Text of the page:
Reaching for the Sun: Solar is Progressing, Not Quite Mature

By Jim Romeo

Electrical Contractor Magazine, January 2016

Solar-power technology is growing wide and deep through installations and planned projects. New York Gov. Andrew Cuomo is banking on solar technology to revitalize the once-booming steel city of Buffalo, which hosts one of the largest solar-panel fabrication facilities of its kind in the Western Hemisphere. In Iowa, solar panels are found atop barns and farm structures rather than the parking lots and urban structures in nearby cities. Solar is quickly catching on as a means to lighten the economic burden of farmers faced with risk of environmental setbacks, such as flooding and erosion.

Certain regions in Iowa use solar to provide a majority of the power to school districts that are struggling economically. Even oil-rich Saudi Arabia plans to use solar power to supplement energy for a desalination plant to produce fresh water, touting it as a contribution to the fight against climate change.

According to the Solar Energy Industries Association, the U.S. solar-power industry has achieved record-breaking levels with 1,393 megawatts (MW) of installed solar capacity. The residential and utility-scale markets are leading the way, having installed 463 and 729 MW of power, respectively. Through the first half of 2015, the solar industry supplied 40 percent of all new 2015 electricity-generating capacity—more than any other energy technology.

Several solar-power technology developments have emerged that are worth watching. They are related to the capture, storage and conversion of solar energy.

Any discussion on solar technology advancement must include a key development: the decline in cost to produce and install solar panels. Since 2006, the cost to install solar—once the technology’s Achilles’ heel—has dropped by 73 percent. While costs have declined, gains in panel efficiency were lagging until now. However, panels are not only becoming less expensive to produce and install, but they are more efficient and effective in the power they are yielding.

Suvi Sharma, CEO of solar-technology company Solaria, said new technologies are more efficient but cost similar to conventional solar-panel technology.

Another key development in solar technology is integration with architectural construction components. Now that costs are declining, engineers can focus on integrating solar technology into other building materials. With this, more solar energy may be captured from the entire surface area of a structure, rather than the panel placement only. Skylights, glass facades and other parts of a structure may be built with integrated-solar technology that harnesses solar rays to convert to electrical energy for consumption.

“The market for solar rooftops has grown exponentially; the next frontier is incorporating the solar directly in the building skin,” Sharma said. “As an example, Solaria has developed a unique manufacturing process to cut solar cells into very thin strips and laminate these into glass facades that produce electricity while allowing a clear view to the outside. Leading global glass companies have started incorporating these into their mainstream products, and this will be a major trend in the next five years.”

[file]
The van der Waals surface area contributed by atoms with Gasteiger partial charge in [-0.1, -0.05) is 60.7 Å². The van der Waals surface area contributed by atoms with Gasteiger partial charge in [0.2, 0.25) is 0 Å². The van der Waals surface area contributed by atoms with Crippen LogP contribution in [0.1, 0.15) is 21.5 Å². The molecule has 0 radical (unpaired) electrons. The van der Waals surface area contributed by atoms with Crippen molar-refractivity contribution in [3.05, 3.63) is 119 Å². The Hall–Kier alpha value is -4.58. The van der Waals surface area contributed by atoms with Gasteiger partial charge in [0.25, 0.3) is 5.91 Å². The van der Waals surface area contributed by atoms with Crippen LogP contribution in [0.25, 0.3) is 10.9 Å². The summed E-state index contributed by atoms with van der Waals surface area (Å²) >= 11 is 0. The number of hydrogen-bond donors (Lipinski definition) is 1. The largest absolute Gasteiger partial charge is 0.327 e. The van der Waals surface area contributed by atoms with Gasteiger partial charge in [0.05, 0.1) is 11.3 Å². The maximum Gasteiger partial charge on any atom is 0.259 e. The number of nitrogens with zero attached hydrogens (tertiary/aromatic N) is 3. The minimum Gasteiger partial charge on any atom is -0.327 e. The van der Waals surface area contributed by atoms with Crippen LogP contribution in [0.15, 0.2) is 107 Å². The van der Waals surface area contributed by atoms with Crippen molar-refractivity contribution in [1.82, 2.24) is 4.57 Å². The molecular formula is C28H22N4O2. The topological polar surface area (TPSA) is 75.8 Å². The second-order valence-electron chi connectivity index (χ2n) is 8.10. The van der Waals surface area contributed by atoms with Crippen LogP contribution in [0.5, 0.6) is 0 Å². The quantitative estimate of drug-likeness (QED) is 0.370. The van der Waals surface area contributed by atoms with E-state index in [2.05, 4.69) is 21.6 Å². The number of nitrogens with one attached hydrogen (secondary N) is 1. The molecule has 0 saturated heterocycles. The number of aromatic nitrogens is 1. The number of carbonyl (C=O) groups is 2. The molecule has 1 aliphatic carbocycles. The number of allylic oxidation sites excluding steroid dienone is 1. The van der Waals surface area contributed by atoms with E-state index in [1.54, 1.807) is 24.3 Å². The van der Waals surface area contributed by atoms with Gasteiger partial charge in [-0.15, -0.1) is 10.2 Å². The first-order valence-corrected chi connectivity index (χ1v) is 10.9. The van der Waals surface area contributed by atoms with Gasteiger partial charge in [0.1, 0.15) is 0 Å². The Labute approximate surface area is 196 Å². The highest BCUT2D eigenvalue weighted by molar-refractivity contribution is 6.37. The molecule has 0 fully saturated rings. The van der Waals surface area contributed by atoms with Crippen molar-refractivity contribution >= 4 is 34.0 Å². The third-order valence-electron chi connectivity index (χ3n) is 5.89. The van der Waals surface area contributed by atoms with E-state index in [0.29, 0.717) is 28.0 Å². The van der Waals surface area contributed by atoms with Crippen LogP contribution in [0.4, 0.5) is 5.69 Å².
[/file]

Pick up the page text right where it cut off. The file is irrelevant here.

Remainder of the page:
Another development includes technology advances in storing the electrical energy that solar power produces. Robert Magyar, managing director of renewable energy-consulting-services firm Navitus Strategies, said there is a rapid emergence of fully integrated battery-storage systems.

“These storage systems are designed to be connected to existing and new solar arrays for use both as emergency standby power and for demand-response mitigation for commercial accounts,” he said. “This new generation of battery-storage systems contains all required power electronic inverter components, state-of-the-art monitoring software and includes a new breed of long-life, multiple-cycle lithium-ion batteries.”

Inverter technology advancements are notable as well. Inverters transform the direct current (DC) from the photovoltaic cell into alternating current (AC) for conventional use. Jason Smith, vice president, operations for CalCom Solar in Visalia, Calif., said there are great advances in the efficiency of different types of inverters and their functionality.

“The Huawei string-level [inverter] technology is setting pace for many of the other inverter manufacturers,” Smith said. “String-level monitoring, an additional MPPT [maximum power point tracking], power line communications, and the removal of DC fusing makes for a more robust and remotely operated technology.”

While the solar industry is progressing, it isn’t mature. It will likely continue to struggle with politics surrounding issues such as climate change, tax incentives and unpredictable demand.

However, many influential factors in the industry seem to be galvanizing the adoption of solar technology. It can be an economic boon to communities by creating jobs in research, development, installation and maintenance. Energy consumers also benefit greatly from a growing source of renewable energy in a dubious energy market and delicate world environment.

http://www.ecmag.com/section/reaching-sun

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